In modern India, the postcolonial period is ending and since the end of the 90s of the previous century, a new process is evolving, transforming the country into one of the leading “normal” international players. India quite clearly identifies what their national interests are and is clearly resolved to protecting those interests through diplomacy and by the use of armed force.
After the BJP, led by Narendra Modi, (who is already being referred to as the “Indian Shinzo Abe”) came to power, the significance for India of historic and geopolitical alliances “declined” and what initially encompassed the non-aligned movement, would, in all likelihood, continue to fall. But in order to counter China’s comprehensive growth, this will require the formation of quasi-alliances with Japan, Australia, and Vietnam and unquestionably with the United States.
In particular, Indian experts have recently considered the possibility of an “Asian” analog of the “Triple Alliance” that was formed in 1882 by Otto von Bismarck. Its membership could include India, Japan and the United States.
However, the road to creating such a union is fraught with dangerous and could cause problems, among which are the new trends in how the U.S. is positioning itself on the global stage.
“Neo-isolationism” of the U.S.?
It may seem unlikely today, but U.S. foreign policy might start moving in the direction of “quasi” neutrality, or more specifically, a “detachment” from the world’s cataclysms. And that, despite the expectations of a particularly fierce Russian “anti-American” attitude, does not mean the next “end of history”.
Simply put, new global players will occupy the main places at the table of global political games. Some of them can be identified right now. Along with China and Russia, you can already include Japan, India and Germany. In addition to those players, on the regional level you can include Iran, Turkey, Brazil and South Africa.
A precondition of the specified shifts in U.S. foreign policy is the reduction in the level of influence of the “neoconservatives”. It is difficult to say what interests these past transnational structures serve, but their activity obviously contains an element of an anti-national character; and this is contrary to the interests of most Americans.
Judging by everything, such evaluations of the activity of the “neocons” are no longer able to prevent propaganda images periodically thrown into American public life. It has long used the image of the “city on the hill” and recently added the concept of “American Exceptionalism”.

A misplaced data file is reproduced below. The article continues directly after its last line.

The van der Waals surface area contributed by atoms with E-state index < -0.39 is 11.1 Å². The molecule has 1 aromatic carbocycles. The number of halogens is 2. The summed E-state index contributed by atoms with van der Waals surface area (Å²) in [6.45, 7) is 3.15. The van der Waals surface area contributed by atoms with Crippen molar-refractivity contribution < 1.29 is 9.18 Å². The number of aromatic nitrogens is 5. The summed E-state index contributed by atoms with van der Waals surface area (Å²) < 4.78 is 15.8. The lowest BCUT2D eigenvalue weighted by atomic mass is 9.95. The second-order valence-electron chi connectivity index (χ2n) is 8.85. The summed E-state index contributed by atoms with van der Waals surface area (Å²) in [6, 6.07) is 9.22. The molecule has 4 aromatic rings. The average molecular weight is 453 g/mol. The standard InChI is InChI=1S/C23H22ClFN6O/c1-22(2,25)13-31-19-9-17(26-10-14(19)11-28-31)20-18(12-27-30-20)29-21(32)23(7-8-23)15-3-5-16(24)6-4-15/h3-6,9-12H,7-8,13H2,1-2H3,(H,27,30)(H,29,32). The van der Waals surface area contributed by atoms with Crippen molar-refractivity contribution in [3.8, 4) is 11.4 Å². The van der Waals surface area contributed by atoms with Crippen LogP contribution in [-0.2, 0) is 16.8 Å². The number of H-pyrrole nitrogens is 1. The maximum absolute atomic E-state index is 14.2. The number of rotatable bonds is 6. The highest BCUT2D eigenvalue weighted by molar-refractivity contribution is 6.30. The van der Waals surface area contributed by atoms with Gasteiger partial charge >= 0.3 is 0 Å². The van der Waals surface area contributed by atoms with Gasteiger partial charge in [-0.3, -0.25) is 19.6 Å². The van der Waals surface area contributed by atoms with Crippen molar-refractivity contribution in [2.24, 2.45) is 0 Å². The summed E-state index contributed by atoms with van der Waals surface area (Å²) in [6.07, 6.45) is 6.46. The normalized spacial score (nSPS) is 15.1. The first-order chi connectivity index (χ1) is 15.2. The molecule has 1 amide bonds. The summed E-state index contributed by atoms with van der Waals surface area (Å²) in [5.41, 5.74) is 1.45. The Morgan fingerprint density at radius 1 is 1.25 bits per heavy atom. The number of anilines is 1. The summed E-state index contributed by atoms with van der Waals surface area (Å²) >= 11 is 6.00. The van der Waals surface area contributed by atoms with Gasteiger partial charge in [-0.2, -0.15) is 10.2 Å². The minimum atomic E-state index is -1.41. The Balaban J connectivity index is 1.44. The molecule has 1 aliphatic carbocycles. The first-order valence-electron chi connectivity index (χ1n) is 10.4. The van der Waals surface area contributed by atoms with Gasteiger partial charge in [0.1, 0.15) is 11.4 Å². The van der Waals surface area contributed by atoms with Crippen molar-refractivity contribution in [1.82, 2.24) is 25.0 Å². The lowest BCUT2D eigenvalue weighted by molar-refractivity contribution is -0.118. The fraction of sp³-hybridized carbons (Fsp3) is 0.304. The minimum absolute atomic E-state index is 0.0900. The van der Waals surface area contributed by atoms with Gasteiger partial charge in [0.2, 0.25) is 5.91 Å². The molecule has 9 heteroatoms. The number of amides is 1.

The rejection of primitive propaganda and primarily the policies of military intervention of the course of the last twenty years in the affairs of other countries actualize the concept of “neo-isolationism”, which in one way or another has always been present in the identity of North Americans.
The starting position for “neo-isolationism” would be the rejection of the role of world policeman and “democratizers” of anything and everything; the only result from this is usually the ruin of the democratizing countries, as well as the widespread growth of anti-American sentiment. According to the opinions of the “neo-isolationists”, the appeal to the U.S. from other countries may well be contact within the sphere of economic, scientific and the technological progress of the country.
The proof of the certain impact of “neo-isolationism” on public policy would be actualized in the military-political strategy of “offshore balancing”, stating that the policy of interference in international conflicts is worth pursuing only on “some” occasions and not every time. Each of these “some” cases requires would require separate consideration.
Judging from everything, this time the U.S. will refrain from direct military intervention in another conflict in Iraq; this time giving other enthusiasts, the “fight against terrorism”. But equally ambiguous is U.S. behavior on the south-east coast of China; and that’s the areas that is most dangerous for maintaining global peace region, despite public assurances in return of its closest regional allies.
To some extent, all of this and can be evaluated as a movement of American foreign policy toward neutrality with respect to emerging conflict situations in the various regions of the world that are far away from the United States. What seems natural in the shrinking potential of influence on these situations, which develop on their own, is not in line with a very clear internal logic.
For example, can anyone hardly influence the character of the development of the political game within the threesome of a “Japan-China-India”, which in the coming years will essentially determine the global processes? The dangerous accumulation of negativity within this threesome can only be ended by the participants themselves. But this is also not necessary. By the way, it is precisely for this reason the vain hopes are represented for the forming something resembling a political pole involving India and China, and moreover are anti-American.